Some people collect stamps. Some people collect art. My husband and me? We collect movie versions of A Christmas Carol. You knew there was more than one, right? We have them in black and white, technicolor, animated, satired, new, old, musical – we’re always on the lookout for one we haven’t seen before.
Just in case you’re the one person in the world who is not familiar with A Christmas Carol, let me give you a quick introduction to this classic. Charles Dickens’ novella was first published in London in 1843. It’s the story of Ebenezer Scrooge, a bitter old man that cares about nothing but money. He has some ghostly visitors one Christmas Eve that show him his past, the present, and shadows of the future. The impact they had on Scrooge was life-changing. I don’t want to ruin the ending for you in case you really haven’t seen it, but let’s just say his transformation will put a smile on your face. OK – so I gave a little hint about how it ends – but it’s really the stuff in the middle that’s so captivating. When done well, that is.
The story has never gone out of print, and the movies keep getting made. Henry Winkler, Kelsey Grammer, Patrick Stewart (yes, from Star Trek) and George C. Scott are just a few of the big names that have taken on the iconic role of Scrooge. Here are five versions that merit discussion.
Scrooge, 1951 with Alastair Sim in the title role. This version is considered a classic – in spite of the fact that it took some liberties with the original text. One of the reasons I like this version is because some of the familiar backstory we see in most versions has new facts tossed in and expanded roles of some characters. It’s a little more fleshed out than some of the earlier editions. While it was released in color in 1989, I’m still clinging to our black and white VCR copy. (Don’t snicker – there’s no shame in still having a working VCR, people!)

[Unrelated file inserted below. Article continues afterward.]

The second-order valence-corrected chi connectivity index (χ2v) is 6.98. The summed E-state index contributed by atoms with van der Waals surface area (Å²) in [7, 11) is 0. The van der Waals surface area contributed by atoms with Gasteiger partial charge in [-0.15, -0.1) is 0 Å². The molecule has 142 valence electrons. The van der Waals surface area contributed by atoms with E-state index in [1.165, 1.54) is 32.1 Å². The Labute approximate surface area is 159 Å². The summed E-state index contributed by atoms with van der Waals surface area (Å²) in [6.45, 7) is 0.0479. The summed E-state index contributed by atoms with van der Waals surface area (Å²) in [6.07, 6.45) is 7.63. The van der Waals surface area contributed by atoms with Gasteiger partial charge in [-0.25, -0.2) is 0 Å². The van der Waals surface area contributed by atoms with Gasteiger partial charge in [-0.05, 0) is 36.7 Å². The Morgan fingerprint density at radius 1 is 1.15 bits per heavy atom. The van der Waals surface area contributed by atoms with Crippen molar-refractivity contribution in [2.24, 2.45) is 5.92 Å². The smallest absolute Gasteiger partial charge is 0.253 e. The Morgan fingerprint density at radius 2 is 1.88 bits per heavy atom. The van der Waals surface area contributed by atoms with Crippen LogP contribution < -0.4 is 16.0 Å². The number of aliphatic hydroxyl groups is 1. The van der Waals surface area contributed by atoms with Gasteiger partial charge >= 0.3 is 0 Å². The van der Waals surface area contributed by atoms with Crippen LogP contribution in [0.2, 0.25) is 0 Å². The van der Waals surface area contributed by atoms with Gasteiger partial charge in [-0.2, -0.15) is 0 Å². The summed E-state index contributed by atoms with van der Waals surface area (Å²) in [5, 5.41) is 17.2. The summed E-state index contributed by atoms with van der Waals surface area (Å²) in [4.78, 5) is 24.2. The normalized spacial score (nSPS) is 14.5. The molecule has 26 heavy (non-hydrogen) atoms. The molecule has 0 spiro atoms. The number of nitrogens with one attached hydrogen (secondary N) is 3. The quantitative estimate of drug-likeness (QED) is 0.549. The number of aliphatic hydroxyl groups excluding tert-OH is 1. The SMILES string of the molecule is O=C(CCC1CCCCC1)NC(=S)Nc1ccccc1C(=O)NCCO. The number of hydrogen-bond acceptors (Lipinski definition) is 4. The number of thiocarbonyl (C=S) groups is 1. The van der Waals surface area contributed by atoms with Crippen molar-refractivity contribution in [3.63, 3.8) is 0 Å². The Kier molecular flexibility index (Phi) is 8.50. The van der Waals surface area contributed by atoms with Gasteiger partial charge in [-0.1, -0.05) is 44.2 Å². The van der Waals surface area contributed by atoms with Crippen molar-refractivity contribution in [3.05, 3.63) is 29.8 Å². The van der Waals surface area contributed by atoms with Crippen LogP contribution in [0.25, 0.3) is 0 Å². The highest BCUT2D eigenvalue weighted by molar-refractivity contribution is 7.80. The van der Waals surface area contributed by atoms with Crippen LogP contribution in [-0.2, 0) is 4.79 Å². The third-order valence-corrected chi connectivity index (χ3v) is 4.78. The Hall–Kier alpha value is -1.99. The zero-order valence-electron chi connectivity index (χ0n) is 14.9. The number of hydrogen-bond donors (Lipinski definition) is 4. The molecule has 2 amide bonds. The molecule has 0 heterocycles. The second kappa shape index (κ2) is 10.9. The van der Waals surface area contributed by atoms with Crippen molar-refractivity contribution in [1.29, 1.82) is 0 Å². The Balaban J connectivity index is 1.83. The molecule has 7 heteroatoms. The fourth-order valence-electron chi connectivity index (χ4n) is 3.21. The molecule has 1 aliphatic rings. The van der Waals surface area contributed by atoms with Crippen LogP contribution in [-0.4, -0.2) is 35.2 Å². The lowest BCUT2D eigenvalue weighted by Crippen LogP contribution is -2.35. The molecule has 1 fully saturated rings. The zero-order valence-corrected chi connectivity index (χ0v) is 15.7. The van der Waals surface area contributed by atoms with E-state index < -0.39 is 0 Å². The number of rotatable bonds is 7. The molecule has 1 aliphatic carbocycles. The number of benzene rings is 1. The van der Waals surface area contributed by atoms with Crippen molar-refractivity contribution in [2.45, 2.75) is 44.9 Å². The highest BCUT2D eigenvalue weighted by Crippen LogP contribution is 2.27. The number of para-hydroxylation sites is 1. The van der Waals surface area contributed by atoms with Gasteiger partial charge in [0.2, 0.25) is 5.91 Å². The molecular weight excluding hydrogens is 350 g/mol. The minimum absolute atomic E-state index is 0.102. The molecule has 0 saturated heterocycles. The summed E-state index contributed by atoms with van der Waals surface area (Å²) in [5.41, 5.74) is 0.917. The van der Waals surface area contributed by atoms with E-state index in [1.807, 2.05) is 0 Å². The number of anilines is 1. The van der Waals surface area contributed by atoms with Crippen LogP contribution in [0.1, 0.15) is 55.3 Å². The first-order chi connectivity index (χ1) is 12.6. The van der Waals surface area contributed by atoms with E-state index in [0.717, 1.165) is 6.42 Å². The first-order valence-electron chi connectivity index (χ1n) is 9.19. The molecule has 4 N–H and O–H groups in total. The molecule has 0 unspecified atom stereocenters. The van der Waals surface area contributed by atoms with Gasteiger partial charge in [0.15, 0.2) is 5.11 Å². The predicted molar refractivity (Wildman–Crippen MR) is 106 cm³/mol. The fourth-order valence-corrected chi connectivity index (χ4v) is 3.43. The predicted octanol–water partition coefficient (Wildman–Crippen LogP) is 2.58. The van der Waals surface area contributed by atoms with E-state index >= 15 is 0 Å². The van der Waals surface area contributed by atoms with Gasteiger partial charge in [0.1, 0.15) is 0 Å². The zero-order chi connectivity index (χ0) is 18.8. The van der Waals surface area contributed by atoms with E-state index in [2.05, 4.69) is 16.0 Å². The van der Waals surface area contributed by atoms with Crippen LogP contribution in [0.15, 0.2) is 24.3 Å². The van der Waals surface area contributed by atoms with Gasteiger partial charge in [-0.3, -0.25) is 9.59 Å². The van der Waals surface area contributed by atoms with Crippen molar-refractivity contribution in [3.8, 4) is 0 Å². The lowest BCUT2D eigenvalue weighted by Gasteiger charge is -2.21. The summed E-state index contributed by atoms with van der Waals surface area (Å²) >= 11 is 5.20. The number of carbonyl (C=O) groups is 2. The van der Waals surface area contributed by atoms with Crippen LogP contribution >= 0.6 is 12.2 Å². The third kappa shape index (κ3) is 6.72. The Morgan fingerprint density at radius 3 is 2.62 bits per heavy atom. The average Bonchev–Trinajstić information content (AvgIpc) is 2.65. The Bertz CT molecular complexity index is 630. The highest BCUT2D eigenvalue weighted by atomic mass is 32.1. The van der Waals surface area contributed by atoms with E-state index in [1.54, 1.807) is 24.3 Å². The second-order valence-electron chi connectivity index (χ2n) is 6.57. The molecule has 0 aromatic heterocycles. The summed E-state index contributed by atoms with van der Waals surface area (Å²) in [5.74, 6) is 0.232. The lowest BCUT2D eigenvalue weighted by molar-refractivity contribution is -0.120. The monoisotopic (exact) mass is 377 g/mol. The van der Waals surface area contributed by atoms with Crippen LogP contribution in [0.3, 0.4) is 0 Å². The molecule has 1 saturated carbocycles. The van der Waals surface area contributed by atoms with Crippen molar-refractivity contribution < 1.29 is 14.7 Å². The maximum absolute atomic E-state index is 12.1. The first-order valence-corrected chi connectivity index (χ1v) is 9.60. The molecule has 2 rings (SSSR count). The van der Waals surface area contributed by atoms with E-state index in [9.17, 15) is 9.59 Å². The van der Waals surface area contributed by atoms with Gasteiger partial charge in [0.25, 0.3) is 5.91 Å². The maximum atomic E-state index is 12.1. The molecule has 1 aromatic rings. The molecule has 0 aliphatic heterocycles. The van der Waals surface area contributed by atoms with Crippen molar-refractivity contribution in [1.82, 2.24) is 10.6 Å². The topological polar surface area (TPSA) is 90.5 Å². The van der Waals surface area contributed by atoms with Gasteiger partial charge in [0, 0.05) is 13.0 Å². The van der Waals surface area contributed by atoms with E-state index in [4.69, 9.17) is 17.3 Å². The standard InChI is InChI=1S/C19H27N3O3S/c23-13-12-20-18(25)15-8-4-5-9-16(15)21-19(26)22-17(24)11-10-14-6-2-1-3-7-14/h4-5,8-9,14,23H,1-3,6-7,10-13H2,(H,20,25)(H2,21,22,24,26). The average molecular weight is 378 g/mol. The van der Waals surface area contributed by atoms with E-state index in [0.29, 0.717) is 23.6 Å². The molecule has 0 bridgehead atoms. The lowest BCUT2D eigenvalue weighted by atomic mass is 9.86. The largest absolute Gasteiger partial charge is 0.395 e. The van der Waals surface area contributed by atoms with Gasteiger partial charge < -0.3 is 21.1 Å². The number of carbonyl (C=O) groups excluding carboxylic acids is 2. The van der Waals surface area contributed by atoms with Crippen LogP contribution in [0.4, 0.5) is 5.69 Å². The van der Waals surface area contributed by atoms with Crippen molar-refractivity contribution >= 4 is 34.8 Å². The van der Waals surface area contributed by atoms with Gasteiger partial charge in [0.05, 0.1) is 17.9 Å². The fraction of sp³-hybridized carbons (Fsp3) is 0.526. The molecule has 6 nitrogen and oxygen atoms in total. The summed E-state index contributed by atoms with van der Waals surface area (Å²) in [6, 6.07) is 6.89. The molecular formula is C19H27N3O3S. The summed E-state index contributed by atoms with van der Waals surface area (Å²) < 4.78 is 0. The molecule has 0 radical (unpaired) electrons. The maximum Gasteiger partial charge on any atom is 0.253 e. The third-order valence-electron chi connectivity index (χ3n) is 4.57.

Scrooged, 1988 with Bill Murray. You know when you see the name Bill Murray we’re dealing with a comedy. While I found Carol Kane obnoxious and shrill in the role of Christmas present (similar to the character she played in the TV show Taxi prior), I found the fresh spin of this classic-turned-love-story and Murray’s zany wit a lot of fun.
Disney’s A Christmas Carol, 2009 with Jim Carrey as the voice of Scrooge. This computer-animated version can’t be beat for special effects. It combines humor with the drama. Even if you don’t have the 3-D version, you feel like you’re right there in some of the scenes. While I’m not generally much a cartoon fan, I think this is a must-watch!
A Christmas Carol, 1938 with Reginald Owen. We just watched this version for the fist time recently and it’s one of our new favorites. It’s well-done, has a joyous vibe to it, and some nice surprises. Like the Lockhart family roles (remember June Lockhart – the mom in Lassie? Well, she’s just a kid in this movie!) The DVD we have has some fun extra features such as a cartoon that takes you back in time, the original movie trailer, and a vignette called Jackie Cooper’s Birthday Party which included the big-name stars from that era.
A Christmas Carol, 1954 with Basil Rathbone. Here’s one you can SKIP! We excitedly sat down to watch this version which stated in the cover description (in reference to the character who played the ghost of Scrooge’s partner) “many consider this to be the best and most chilling portrayal of Marley ever.” The only chills we got were the nails-scraping-the-chalkboard type with all that high-pitched singing. In addition to the seemingly unrelated songs that would not stop, the ghost of Christmas Present came across as a morph of Will Ferrell and Jethro Bodine. I know – you’re probably wondering what I really thought of it!
DO YOU HAVE A FAVORITE VERSION OF A CHRISTMAS CAROL?